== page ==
Broad Shoulders Aren’t Always Necessary
How do you deal with those situations where someone dishes out an attack on you, offering accusatory remarks that are untrue? Their words are spoken before reaching out and trying to understand where you are coming from. You know that an image of you is now out in the world, however small a corner of the world, which is unfounded and not a true representation of who you are. What do you do?
From my observation…and experience, a few common ways of dealing with this sort of situation are:
- You can go back and fight your corner, but now there are two of you angry and a two person fight will just serve to increase the wedge between you, and probably the misunderstanding with it.
- You can contact the person and try and explain your way out of the accusations. That might work, but then again it might not. Indeed it might make the situation worse. Anger, as we have all experienced at some time or another sadly blinds us of wanting to hear, understand or take a step down from the position that we are standing in. If the other person is consumed by anger, you showing up to tell your version of the story might be like throwing another coal on the fire…just your presence.
- You can develop broad shoulders and just learn to ignore the situations as they arise. In my opinion this is better than the pervious two in that you are not continuing the conflict, and in the best case scenario you are holding the door open for reconciliation further down the line when the time feels right. However, I believe that there is a fourth option which holds the door further open. I think that there is a danger with this third option that the broad shoulders become a stance of toughness, “I can put up with that.” “I don’t have to stand for their nonsense and will ignore it.” The fourth option I will expand on for the rest of this post.
This fourth way might be called a way of compassion, a way of non-violence. Within the Tibetan Buddhist tradition, compassion is defined as the wish for beings to be free from their suffering or their problems. When we are angry, regardless of the how right or wrong we are, we are not happy. Our blood is boiling, our mind is mass of churning thoughts, our heart is beating fast, we’ve probably lost our appetite and it is hard for us to find any peace of mind in that moment. Within this fourth way the issue is not about what you have been accused of, rather it is about the other person who is accusing you and what they are going through as a result of their disagreement with you. It is about a relationship that has been wounded and holding the door open for reconciliation. It is not about you claiming that you don’t make mistakes or get angry, rather in this moment where we have been wrongfully accused it is about seeing if we can lay the foundations for building bridges and if that is not possible to move forward in our lives without holding a grudge.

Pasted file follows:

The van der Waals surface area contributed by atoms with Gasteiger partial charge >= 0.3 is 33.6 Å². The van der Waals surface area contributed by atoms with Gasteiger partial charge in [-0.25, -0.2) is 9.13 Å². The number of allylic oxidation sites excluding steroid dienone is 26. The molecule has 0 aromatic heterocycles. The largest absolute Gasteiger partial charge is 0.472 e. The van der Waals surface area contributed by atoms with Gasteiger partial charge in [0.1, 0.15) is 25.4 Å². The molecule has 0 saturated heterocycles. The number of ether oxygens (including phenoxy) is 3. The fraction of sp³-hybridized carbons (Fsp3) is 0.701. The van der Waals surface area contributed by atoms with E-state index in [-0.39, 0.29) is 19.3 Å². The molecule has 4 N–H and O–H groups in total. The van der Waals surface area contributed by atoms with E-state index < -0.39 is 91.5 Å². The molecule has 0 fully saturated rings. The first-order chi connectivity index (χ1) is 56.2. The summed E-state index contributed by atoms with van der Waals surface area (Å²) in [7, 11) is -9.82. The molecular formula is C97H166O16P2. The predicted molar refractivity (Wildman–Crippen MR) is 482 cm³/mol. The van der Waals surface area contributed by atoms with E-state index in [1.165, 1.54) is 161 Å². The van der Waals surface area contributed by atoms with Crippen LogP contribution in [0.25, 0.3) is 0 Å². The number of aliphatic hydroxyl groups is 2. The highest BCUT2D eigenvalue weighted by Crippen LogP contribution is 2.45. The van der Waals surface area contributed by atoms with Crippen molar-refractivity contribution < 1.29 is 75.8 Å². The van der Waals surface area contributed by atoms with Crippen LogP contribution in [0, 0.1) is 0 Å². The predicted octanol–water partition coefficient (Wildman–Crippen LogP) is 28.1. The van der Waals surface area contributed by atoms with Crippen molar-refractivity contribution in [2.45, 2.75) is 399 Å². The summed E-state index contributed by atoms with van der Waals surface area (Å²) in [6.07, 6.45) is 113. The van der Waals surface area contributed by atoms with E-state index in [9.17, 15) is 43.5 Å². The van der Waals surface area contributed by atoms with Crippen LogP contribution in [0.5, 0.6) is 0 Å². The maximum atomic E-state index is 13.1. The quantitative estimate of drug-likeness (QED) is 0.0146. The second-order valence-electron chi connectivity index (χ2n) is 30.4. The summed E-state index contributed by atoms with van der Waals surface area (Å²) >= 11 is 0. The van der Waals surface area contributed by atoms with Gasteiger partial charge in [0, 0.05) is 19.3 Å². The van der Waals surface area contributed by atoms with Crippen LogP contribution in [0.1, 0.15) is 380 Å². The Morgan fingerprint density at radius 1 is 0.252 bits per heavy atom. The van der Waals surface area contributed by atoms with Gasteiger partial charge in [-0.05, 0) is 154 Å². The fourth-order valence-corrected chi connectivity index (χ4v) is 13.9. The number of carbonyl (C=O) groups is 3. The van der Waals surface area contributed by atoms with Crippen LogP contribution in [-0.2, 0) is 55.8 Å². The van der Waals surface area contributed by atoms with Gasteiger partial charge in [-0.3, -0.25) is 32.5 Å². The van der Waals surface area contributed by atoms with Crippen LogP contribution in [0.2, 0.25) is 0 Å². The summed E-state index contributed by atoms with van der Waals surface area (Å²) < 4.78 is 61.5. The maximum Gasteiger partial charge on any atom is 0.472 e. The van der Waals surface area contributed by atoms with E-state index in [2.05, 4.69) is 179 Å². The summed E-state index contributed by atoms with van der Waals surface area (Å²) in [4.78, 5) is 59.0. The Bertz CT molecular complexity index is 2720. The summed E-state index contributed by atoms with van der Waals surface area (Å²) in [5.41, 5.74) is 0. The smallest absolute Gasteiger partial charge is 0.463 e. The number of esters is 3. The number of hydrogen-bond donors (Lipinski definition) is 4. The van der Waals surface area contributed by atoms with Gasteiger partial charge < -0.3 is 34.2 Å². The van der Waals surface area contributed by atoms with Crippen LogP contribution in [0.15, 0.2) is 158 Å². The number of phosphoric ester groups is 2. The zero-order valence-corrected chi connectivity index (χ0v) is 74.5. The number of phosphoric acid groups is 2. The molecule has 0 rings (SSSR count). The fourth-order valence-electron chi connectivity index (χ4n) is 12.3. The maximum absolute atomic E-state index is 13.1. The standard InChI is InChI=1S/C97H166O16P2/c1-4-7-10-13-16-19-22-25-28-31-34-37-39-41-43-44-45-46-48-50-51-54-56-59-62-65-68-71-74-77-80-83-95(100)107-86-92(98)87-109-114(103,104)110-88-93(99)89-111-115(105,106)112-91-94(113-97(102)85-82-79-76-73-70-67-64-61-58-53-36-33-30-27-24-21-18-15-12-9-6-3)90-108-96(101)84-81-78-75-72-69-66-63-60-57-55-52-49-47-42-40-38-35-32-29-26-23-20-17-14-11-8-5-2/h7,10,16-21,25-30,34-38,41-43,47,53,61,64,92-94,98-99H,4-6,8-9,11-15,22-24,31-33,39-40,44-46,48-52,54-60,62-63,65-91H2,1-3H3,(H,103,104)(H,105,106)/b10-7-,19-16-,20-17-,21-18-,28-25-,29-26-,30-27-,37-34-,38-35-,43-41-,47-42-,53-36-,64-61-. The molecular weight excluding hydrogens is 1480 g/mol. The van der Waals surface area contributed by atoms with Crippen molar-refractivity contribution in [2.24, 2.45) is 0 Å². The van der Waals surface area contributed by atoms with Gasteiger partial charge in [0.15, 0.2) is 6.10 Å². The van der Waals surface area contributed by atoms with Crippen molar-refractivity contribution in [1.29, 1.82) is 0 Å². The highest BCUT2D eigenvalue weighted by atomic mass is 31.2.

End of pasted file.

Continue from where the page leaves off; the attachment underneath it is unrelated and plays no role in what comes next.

Of course this is all easier said than done. It is easy to read these words, but when we are feeling wronged the voices inside us start shouting loudly in defense and we soon fall back into accusatory ways. The trick is to have a commitment to something that can act like a trigger to catch yourself before you react.
The commitment that I would like to suggest of you is to being present, to being aware of now. By coming back to this moment, we are moving towards the root of our own suffering. That root is not concerned about whether we have been wronged or not, but how we are reacting to the situation. Is our response going to protract the suffering or work to remove it?
This commitment of being present speaks to our mindfulness practice. It is taking our meditation practice off the cushion and into our daily life. By committing to be present, we are more likely to catch ourselves when we feel that we have been criticized unfairly. Through that catch, there is a pause. In that moment we have a choice - we can fall back into old ways, or choose another path, a path that does not exacerbate conflict but looks to build bridges.